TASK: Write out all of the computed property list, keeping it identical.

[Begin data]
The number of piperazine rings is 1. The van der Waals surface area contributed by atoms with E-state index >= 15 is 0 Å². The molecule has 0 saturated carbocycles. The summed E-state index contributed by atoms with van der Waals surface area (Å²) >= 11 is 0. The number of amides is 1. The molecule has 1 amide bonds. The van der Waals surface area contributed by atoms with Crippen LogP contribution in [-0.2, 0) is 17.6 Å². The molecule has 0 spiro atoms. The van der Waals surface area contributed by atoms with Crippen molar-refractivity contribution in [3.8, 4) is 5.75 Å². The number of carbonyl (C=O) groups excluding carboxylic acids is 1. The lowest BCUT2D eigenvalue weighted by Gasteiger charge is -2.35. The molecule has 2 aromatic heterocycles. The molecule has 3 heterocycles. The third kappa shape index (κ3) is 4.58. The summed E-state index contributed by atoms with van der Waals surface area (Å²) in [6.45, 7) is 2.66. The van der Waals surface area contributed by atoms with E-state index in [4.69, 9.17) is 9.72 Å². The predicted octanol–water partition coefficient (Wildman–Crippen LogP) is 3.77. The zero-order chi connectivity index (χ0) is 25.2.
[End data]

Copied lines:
The number of piperazine rings is 1. The van der Waals surface area contributed by atoms with E-state index >= 15 is 0 Å². The molecule has 0 saturated carbocycles. The summed E-state index contributed by atoms with van der Waals surface area (Å²) >= 11 is 0. The number of amides is 1. The molecule has 1 amide bonds. The van der Waals surface area contributed by atoms with Crippen LogP contribution in [-0.2, 0) is 17.6 Å². The molecule has 0 spiro atoms. The van der Waals surface area contributed by atoms with Crippen molar-refractivity contribution in [3.8, 4) is 5.75 Å². The number of carbonyl (C=O) groups excluding carboxylic acids is 1. The lowest BCUT2D eigenvalue weighted by Gasteiger charge is -2.35. The molecule has 2 aromatic heterocycles. The molecule has 3 heterocycles. The third kappa shape index (κ3) is 4.58. The summed E-state index contributed by atoms with van der Waals surface area (Å²) in [6.45, 7) is 2.66. The van der Waals surface area contributed by atoms with E-state index in [4.69, 9.17) is 9.72 Å². The predicted octanol–water partition coefficient (Wildman–Crippen LogP) is 3.77. The zero-order chi connectivity index (χ0) is 25.2.